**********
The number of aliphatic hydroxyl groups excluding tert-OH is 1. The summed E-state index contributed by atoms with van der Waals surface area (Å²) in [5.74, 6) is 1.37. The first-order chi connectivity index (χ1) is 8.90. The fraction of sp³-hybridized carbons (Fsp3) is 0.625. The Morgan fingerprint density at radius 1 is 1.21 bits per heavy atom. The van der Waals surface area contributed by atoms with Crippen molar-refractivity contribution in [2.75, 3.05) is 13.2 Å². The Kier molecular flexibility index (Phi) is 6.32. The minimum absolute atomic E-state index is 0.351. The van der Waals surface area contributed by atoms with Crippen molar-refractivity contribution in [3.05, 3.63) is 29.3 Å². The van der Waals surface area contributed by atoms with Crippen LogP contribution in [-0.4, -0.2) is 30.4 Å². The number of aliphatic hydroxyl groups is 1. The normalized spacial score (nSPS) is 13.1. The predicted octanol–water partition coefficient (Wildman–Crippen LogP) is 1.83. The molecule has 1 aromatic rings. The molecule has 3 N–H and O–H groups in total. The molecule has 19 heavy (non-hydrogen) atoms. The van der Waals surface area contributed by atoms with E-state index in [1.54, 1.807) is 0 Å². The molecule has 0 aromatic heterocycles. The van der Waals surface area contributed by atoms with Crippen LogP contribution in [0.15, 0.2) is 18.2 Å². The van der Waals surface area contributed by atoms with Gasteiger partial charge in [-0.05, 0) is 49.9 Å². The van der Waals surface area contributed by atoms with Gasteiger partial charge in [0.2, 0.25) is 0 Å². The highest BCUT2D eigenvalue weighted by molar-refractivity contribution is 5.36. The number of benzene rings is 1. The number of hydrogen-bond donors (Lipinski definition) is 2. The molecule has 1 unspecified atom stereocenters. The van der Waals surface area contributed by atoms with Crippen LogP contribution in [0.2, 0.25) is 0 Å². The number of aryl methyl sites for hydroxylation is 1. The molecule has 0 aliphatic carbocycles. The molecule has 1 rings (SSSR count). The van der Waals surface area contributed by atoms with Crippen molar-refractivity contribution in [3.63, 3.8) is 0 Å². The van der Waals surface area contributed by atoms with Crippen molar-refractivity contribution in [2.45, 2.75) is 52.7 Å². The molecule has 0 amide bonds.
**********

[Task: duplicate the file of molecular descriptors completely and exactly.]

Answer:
The number of aliphatic hydroxyl groups excluding tert-OH is 1. The summed E-state index contributed by atoms with van der Waals surface area (Å²) in [5.74, 6) is 1.37. The first-order chi connectivity index (χ1) is 8.90. The fraction of sp³-hybridized carbons (Fsp3) is 0.625. The Morgan fingerprint density at radius 1 is 1.21 bits per heavy atom. The van der Waals surface area contributed by atoms with Crippen molar-refractivity contribution in [2.75, 3.05) is 13.2 Å². The Kier molecular flexibility index (Phi) is 6.32. The minimum absolute atomic E-state index is 0.351. The van der Waals surface area contributed by atoms with Crippen molar-refractivity contribution in [3.05, 3.63) is 29.3 Å². The van der Waals surface area contributed by atoms with Crippen LogP contribution in [-0.4, -0.2) is 30.4 Å². The number of aliphatic hydroxyl groups is 1. The normalized spacial score (nSPS) is 13.1. The predicted octanol–water partition coefficient (Wildman–Crippen LogP) is 1.83. The molecule has 1 aromatic rings. The molecule has 3 N–H and O–H groups in total. The molecule has 19 heavy (non-hydrogen) atoms. The van der Waals surface area contributed by atoms with E-state index in [1.54, 1.807) is 0 Å². The molecule has 0 aromatic heterocycles. The van der Waals surface area contributed by atoms with Crippen LogP contribution in [0.15, 0.2) is 18.2 Å². The van der Waals surface area contributed by atoms with Gasteiger partial charge in [-0.05, 0) is 49.9 Å². The van der Waals surface area contributed by atoms with Gasteiger partial charge in [0.2, 0.25) is 0 Å². The highest BCUT2D eigenvalue weighted by molar-refractivity contribution is 5.36. The number of benzene rings is 1. The number of hydrogen-bond donors (Lipinski definition) is 2. The molecule has 1 unspecified atom stereocenters. The van der Waals surface area contributed by atoms with Crippen LogP contribution in [0.2, 0.25) is 0 Å². The number of aryl methyl sites for hydroxylation is 1. The molecule has 0 aliphatic carbocycles. The molecule has 1 rings (SSSR count). The van der Waals surface area contributed by atoms with Crippen molar-refractivity contribution in [3.63, 3.8) is 0 Å². The van der Waals surface area contributed by atoms with Crippen molar-refractivity contribution in [2.45, 2.75) is 52.7 Å². The molecule has 0 amide bonds.